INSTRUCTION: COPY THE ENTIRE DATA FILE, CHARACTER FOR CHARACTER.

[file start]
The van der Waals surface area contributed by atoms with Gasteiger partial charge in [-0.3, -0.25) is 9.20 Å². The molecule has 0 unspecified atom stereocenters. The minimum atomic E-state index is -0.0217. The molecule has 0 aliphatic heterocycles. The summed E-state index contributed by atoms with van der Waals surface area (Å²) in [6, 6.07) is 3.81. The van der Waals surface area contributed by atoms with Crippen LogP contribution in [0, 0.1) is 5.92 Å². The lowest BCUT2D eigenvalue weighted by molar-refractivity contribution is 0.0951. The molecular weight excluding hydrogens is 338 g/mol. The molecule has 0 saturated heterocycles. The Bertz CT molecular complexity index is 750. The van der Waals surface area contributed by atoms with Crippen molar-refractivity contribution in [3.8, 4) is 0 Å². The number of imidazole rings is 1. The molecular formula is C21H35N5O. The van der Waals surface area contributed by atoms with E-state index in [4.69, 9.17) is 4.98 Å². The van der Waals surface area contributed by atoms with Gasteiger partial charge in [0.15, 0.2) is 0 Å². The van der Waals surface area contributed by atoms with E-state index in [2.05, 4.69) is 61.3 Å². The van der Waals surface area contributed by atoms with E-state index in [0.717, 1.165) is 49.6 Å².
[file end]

The van der Waals surface area contributed by atoms with Gasteiger partial charge in [-0.3, -0.25) is 9.20 Å². The molecule has 0 unspecified atom stereocenters. The minimum atomic E-state index is -0.0217. The molecule has 0 aliphatic heterocycles. The summed E-state index contributed by atoms with van der Waals surface area (Å²) in [6, 6.07) is 3.81. The van der Waals surface area contributed by atoms with Crippen LogP contribution in [0, 0.1) is 5.92 Å². The lowest BCUT2D eigenvalue weighted by molar-refractivity contribution is 0.0951. The molecular weight excluding hydrogens is 338 g/mol. The molecule has 0 saturated heterocycles. The Bertz CT molecular complexity index is 750. The van der Waals surface area contributed by atoms with Crippen molar-refractivity contribution in [3.8, 4) is 0 Å². The number of imidazole rings is 1. The molecular formula is C21H35N5O. The van der Waals surface area contributed by atoms with E-state index in [4.69, 9.17) is 4.98 Å². The van der Waals surface area contributed by atoms with Gasteiger partial charge in [0.15, 0.2) is 0 Å². The van der Waals surface area contributed by atoms with E-state index in [2.05, 4.69) is 61.3 Å². The van der Waals surface area contributed by atoms with E-state index in [0.717, 1.165) is 49.6 Å².